By SCOTT MCKIE B.P.
ONE FEATHER STAFF
A lawsuit filed in 1999 alleging discrimination by the USDA towards American Indian farmers has been settled. Marilyn and George Keepseagle, a married couple on the Standing Rock Indian Reservation filed the class action suit 11 years ago.
Keepseagle v. Vilsack was settled on Tuesday, Oct. 19 to the tune of $760 million. The settlement ends a class action lawsuit alleging that American Indian farmers were denied access to low-interest loan rates from the USDA.
A new federal advisory committee, known as the Native American Farmer and Rancher Council, was also created out of the settlement. Comprised of 15 members, 11 of which will be American Indians or those representing their interests, the committee is set to start early next year.
“I applaud (Agriculture) Secretary Vilsack and Attorney General Holder for their hard work to reach this settlement – a settlement that helps strengthen the nation to nation relationship and underscores the federal government’s commitment to treat all citizens fairly,” President Barack Obama said in a statement on Tuesday, Oct. 19. “In light of that commitment, Congress must also act to implement the historic settlements of the Pigford II lawsuit, brought by African American farmers, and the Cobell lawsuit, brought by Native Americans over the management of Indian trust accounts and resources.”
Vilsack said in a statement, “Today’s settlement can never undo wrongs that Native Americans may have experienced in past decades, but combined with the actions we at USDA are taking to address such wrongs, the settlement will provide some measure of relief to those alleging discrimination.”
According to information from the USDA, the Department “will pay $680 million in damages to thousands of Native American farmers and ranchers and forgive up to $80 million worth of outstanding farm loan debt.”
Jefferson Keel, president of the National Congress of American Indians, said in a statement, “This settlement provides long awaited justice for American Indian farmers and ranchers who have only sought an equal opportunity to work hard and succeed. We are pleased that the court and the Obama Administration have taken tangible steps today to right a wrong and reinforce the trust relationship between the United States and the American Indian tribal nations.”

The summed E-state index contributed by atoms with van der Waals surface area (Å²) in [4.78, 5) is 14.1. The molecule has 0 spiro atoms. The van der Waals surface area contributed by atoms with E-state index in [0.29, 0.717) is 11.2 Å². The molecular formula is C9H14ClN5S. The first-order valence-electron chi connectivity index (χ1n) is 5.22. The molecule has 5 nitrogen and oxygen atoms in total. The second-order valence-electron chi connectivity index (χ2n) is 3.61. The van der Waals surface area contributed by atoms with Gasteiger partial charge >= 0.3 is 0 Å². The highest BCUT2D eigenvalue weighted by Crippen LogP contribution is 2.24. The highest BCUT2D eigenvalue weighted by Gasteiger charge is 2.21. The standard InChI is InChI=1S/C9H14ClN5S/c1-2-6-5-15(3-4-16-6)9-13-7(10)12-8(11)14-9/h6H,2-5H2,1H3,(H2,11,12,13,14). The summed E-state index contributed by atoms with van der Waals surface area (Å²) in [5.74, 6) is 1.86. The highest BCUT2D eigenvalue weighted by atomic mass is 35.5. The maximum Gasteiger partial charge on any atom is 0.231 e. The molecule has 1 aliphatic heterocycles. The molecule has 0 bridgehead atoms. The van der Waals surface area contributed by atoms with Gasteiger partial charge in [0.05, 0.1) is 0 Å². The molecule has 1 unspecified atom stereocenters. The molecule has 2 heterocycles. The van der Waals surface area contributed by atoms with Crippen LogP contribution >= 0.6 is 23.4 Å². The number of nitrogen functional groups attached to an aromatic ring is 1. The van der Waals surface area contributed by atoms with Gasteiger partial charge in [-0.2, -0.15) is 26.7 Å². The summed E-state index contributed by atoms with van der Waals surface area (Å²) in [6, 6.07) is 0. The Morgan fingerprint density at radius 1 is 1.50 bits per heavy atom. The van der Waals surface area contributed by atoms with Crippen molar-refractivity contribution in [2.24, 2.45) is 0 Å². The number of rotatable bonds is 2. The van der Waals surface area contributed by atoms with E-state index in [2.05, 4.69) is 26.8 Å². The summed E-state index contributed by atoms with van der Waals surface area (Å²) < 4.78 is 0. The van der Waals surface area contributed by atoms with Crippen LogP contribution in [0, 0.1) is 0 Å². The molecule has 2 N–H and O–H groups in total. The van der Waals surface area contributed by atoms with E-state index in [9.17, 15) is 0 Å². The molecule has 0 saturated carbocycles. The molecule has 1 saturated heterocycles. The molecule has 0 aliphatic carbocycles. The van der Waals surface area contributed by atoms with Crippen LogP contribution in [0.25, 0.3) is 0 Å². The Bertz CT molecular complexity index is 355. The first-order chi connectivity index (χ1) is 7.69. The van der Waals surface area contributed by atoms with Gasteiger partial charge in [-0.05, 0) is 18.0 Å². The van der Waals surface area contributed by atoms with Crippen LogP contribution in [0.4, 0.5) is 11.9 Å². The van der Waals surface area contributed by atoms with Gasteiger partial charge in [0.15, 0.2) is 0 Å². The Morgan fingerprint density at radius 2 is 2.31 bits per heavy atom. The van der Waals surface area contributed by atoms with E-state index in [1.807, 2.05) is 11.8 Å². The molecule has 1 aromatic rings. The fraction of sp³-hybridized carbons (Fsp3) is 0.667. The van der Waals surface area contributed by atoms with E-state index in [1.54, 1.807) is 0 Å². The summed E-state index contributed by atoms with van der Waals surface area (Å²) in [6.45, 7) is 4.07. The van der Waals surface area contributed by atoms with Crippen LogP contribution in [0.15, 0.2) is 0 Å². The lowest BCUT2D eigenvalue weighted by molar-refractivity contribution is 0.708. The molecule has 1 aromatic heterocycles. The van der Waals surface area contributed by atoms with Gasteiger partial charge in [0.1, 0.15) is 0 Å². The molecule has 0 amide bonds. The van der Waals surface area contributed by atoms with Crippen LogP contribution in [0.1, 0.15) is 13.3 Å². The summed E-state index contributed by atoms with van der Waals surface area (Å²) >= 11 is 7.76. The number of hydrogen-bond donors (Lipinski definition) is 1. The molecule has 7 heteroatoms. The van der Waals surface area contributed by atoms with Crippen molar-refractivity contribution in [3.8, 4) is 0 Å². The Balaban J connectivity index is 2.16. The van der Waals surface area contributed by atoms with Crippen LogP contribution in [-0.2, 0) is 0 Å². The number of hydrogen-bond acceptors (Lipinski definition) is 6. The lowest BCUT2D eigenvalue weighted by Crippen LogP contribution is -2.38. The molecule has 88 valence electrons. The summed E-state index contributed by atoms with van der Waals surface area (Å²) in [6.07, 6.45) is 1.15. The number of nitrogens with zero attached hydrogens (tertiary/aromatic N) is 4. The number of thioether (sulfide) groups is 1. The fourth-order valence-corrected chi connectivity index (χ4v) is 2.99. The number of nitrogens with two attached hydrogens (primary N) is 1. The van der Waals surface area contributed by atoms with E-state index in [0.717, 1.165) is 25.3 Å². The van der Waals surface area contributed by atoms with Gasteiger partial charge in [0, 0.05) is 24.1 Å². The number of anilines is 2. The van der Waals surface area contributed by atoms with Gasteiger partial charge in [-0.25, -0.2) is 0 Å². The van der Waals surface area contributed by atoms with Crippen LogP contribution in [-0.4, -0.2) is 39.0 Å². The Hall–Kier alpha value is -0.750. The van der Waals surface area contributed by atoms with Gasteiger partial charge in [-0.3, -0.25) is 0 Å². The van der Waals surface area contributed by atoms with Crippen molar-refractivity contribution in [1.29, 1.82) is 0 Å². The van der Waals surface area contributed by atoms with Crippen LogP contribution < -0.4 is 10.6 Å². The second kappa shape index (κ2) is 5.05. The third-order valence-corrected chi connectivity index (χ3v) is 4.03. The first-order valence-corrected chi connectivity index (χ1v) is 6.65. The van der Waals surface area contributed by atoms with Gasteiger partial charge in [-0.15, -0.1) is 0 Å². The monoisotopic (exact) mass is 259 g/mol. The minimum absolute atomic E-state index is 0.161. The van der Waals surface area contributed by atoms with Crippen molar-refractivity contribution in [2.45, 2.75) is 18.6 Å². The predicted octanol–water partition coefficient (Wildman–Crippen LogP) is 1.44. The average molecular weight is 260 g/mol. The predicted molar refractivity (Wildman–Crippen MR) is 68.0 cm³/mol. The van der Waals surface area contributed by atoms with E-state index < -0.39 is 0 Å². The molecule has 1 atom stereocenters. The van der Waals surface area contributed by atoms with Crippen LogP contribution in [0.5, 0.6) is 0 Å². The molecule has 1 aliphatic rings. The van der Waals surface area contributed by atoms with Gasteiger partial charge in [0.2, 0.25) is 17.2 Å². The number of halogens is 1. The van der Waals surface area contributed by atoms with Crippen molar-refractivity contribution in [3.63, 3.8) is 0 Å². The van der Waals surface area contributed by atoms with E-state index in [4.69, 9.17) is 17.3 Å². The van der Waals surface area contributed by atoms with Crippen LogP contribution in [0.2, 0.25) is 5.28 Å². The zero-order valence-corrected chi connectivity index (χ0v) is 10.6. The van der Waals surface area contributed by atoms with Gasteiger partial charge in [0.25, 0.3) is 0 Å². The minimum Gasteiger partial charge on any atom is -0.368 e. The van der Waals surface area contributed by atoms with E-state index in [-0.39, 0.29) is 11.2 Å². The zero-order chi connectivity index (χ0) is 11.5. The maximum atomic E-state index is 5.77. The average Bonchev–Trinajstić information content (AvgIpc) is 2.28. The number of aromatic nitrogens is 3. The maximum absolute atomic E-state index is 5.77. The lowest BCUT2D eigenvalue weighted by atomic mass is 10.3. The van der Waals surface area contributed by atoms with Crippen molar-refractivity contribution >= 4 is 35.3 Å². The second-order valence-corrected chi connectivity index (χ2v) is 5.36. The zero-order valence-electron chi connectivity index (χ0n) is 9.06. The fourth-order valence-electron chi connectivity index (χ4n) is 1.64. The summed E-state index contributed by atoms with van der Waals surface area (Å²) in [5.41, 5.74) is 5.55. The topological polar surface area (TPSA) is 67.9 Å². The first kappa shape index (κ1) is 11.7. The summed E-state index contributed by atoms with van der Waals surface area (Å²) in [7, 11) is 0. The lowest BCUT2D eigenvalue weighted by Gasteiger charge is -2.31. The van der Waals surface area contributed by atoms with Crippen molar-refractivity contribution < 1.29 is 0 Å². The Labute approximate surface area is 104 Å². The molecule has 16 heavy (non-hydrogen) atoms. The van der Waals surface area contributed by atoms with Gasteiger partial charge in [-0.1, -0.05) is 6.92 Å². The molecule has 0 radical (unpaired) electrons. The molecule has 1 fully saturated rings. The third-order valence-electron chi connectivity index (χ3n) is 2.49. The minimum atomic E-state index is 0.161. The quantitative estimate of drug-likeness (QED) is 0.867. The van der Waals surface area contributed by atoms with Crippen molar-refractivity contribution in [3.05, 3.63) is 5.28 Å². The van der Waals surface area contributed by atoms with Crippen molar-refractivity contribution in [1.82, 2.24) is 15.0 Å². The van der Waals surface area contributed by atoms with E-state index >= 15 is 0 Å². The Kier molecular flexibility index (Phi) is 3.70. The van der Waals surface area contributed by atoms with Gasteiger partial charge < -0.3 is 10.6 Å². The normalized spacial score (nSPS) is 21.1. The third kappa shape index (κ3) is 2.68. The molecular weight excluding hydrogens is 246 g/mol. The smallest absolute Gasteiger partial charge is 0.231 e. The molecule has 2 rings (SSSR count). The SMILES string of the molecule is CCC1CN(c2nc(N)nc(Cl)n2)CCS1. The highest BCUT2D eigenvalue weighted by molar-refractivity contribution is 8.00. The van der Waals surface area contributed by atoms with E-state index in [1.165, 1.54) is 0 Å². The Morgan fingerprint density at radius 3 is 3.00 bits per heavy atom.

According to a damages fact sheet for the settlement, “The Plaintiffs negotiated the payment of $680 million in damages by relying heavily upon the expert analysis of Patrick O’Brien, an independent agricultural economist who was employed by the USDA’s Economic Research Service for 27 years. In an expert report filed with the U.S. District Court for the District of Columbia, Mr. O’Brien estimated that Native Americans suffered economic losses of $776 million during the period from 1981 to 2007 that could be attributed to discrimination by the USDA.”
Joseph M. Sellers, a partner at Cohen Milstein Sellers & Toll, PLLC, was the attorney for the lead plaintiffs in the case. “This settlement marks a major turning point in the important relationship between Native Americans, our Nation’s first farmers and ranchers, and the USDA. After three decades, Native American farmers and ranchers will receive the justice they deserve, and the USDA has committed to improving the farm loan system in ways that will aid Native Americans for generations to come.”
According to the settlement damages fact sheet, Keepseagle class members can file a claim under two separate tracks. Track A provides damages up to $50,000 and is for American Indian farmers who were denied loans between 1981 -1999 by the USDA. Track B provides damages up to $250,000 and is for those American Indian farmers who wish to provide proof of actual economic losses and “provide substantially more evidence about the discrimination they suffered.”